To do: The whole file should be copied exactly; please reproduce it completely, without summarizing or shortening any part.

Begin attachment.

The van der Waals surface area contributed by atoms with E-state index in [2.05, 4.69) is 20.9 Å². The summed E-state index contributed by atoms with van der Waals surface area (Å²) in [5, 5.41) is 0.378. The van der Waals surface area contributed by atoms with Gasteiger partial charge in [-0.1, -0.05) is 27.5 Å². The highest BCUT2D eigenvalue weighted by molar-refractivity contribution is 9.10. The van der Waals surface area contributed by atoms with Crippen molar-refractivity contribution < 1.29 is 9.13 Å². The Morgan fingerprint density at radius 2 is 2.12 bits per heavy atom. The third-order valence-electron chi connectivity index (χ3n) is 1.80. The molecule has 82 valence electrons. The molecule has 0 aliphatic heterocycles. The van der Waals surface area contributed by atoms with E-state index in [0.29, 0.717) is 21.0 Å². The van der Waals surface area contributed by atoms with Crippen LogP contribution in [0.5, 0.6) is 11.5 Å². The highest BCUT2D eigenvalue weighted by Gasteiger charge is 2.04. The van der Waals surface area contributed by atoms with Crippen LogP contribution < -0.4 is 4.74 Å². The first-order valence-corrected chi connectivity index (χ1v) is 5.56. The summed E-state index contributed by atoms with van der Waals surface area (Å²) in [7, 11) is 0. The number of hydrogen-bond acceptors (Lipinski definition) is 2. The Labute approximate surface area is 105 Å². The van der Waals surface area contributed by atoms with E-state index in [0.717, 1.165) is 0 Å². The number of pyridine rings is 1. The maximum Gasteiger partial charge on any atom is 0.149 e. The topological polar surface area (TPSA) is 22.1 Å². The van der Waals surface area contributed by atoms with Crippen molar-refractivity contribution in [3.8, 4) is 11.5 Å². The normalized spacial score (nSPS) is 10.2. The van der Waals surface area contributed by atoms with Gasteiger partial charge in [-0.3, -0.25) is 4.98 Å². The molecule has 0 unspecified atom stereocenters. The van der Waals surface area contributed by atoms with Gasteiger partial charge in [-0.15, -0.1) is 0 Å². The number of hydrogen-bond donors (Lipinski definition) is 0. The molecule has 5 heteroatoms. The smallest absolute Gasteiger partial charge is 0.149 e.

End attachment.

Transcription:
The van der Waals surface area contributed by atoms with E-state index in [2.05, 4.69) is 20.9 Å². The summed E-state index contributed by atoms with van der Waals surface area (Å²) in [5, 5.41) is 0.378. The van der Waals surface area contributed by atoms with Gasteiger partial charge in [-0.1, -0.05) is 27.5 Å². The highest BCUT2D eigenvalue weighted by molar-refractivity contribution is 9.10. The van der Waals surface area contributed by atoms with Crippen molar-refractivity contribution < 1.29 is 9.13 Å². The Morgan fingerprint density at radius 2 is 2.12 bits per heavy atom. The third-order valence-electron chi connectivity index (χ3n) is 1.80. The molecule has 82 valence electrons. The molecule has 0 aliphatic heterocycles. The van der Waals surface area contributed by atoms with E-state index in [0.29, 0.717) is 21.0 Å². The van der Waals surface area contributed by atoms with Crippen LogP contribution in [0.5, 0.6) is 11.5 Å². The highest BCUT2D eigenvalue weighted by Gasteiger charge is 2.04. The van der Waals surface area contributed by atoms with Crippen LogP contribution < -0.4 is 4.74 Å². The first-order valence-corrected chi connectivity index (χ1v) is 5.56. The summed E-state index contributed by atoms with van der Waals surface area (Å²) in [7, 11) is 0. The number of hydrogen-bond acceptors (Lipinski definition) is 2. The Labute approximate surface area is 105 Å². The van der Waals surface area contributed by atoms with E-state index in [0.717, 1.165) is 0 Å². The number of pyridine rings is 1. The maximum Gasteiger partial charge on any atom is 0.149 e. The topological polar surface area (TPSA) is 22.1 Å². The van der Waals surface area contributed by atoms with Crippen molar-refractivity contribution in [3.8, 4) is 11.5 Å². The normalized spacial score (nSPS) is 10.2. The van der Waals surface area contributed by atoms with Gasteiger partial charge in [-0.3, -0.25) is 4.98 Å². The molecule has 0 unspecified atom stereocenters. The van der Waals surface area contributed by atoms with Gasteiger partial charge in [-0.15, -0.1) is 0 Å². The number of hydrogen-bond donors (Lipinski definition) is 0. The molecule has 5 heteroatoms. The smallest absolute Gasteiger partial charge is 0.149 e.